So what does a good teacher do?

Create tension--but just the right amount--Donald Norman, American Scientist

Vinay is funny. And I mean “ha, ha” funny. His wit and enthusiasm make for good listening and serve up the perfect medium for critical thought and inquiry. He is an important voice in medicine and has established himself as a valuable resource and member over on #medtwitter. I discovered his powerful twitter threads years ago and was lucky to hear him speak at a Lown Conference. The podcast came later and was promptly in the queue for my long running sessions. When you run your own analytics company, you need to multi-task and I found the time listening to podcasts while ticking off the miles to be a winning combination. When his publisher sent me a copy of his book, Malignant: How Bad Policy and Bad Evidence Harm People with Cancer, I had my trifecta and I continue to gift the book to the emerging scientists and physicians in my data literacy workshops.

I think I have established my appreciation for his work, which for me—a non-clinician—consists of critically reviewing the clinical literature and learning to hold a tension. Previously the only disagreement I had with his clearly articulated views was his unrelenting ban on medical writers. He pokes fun at their obsequious nod to the pharmaceutical companies that employ many of them. I was annoyed until I realized I 100% agreed with his assertion of the servile nature of their employment. Marketing messages, unfounded statements regarding safety and efficacy, and a profound tendency toward asymmetric information are nontrivial drivers of misleading information and bad science.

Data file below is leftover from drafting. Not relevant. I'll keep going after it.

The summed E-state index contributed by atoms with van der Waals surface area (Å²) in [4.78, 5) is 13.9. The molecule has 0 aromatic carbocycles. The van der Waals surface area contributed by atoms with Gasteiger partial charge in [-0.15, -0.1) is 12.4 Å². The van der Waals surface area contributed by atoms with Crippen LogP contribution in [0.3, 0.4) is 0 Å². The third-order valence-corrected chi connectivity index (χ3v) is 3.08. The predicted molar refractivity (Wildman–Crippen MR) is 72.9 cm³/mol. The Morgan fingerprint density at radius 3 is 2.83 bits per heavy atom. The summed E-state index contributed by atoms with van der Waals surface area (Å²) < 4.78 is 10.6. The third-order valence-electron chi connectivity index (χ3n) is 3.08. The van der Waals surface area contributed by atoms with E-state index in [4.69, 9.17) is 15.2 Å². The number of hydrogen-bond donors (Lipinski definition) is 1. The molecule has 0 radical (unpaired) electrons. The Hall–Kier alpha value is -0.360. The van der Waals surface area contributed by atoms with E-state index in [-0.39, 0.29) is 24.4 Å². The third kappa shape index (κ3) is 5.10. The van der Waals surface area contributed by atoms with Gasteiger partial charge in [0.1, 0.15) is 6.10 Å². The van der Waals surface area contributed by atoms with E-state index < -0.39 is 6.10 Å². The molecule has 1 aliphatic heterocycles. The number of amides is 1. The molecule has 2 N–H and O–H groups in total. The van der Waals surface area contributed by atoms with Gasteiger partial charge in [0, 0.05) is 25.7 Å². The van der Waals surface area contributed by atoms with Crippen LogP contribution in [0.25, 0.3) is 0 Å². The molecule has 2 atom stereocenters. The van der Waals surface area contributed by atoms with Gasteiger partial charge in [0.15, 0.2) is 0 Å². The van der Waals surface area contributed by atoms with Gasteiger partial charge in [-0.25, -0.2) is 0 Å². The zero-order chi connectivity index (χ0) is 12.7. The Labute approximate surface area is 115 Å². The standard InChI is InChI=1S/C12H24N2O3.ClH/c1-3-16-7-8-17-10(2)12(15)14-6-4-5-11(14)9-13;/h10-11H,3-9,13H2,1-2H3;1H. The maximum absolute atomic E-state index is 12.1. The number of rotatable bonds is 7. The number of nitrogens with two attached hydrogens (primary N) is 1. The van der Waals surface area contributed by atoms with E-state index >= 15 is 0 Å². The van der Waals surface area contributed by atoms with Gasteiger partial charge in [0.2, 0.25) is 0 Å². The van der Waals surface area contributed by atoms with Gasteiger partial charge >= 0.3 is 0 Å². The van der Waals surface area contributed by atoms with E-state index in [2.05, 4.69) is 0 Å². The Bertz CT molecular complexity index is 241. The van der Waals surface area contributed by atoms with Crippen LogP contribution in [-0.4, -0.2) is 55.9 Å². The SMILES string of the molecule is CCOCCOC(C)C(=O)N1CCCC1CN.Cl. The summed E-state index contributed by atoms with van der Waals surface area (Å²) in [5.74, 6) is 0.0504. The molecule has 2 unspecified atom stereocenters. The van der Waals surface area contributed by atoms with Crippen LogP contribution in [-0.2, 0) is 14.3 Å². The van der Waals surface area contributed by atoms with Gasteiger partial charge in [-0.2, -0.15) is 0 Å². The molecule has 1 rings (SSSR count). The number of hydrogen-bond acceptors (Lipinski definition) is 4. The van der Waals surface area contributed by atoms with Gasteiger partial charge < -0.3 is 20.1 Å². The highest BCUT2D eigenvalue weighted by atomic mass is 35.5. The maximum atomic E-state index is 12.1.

True disclosure. I was a medical writer for many years. Although now that I think about it, I wasn’t a particular good one. Not for the reasons you might think. In the beginning I worked earnestly shoulder to shoulder with leading voices in HIV research. What followed until I left the profession was a series of firings for resisting inclusion of less than robust data, questioning data quality, and an unrelated or quasi-related creepy feeling when asked to make a clinician’s predilection to porn disappear from his hotel folio.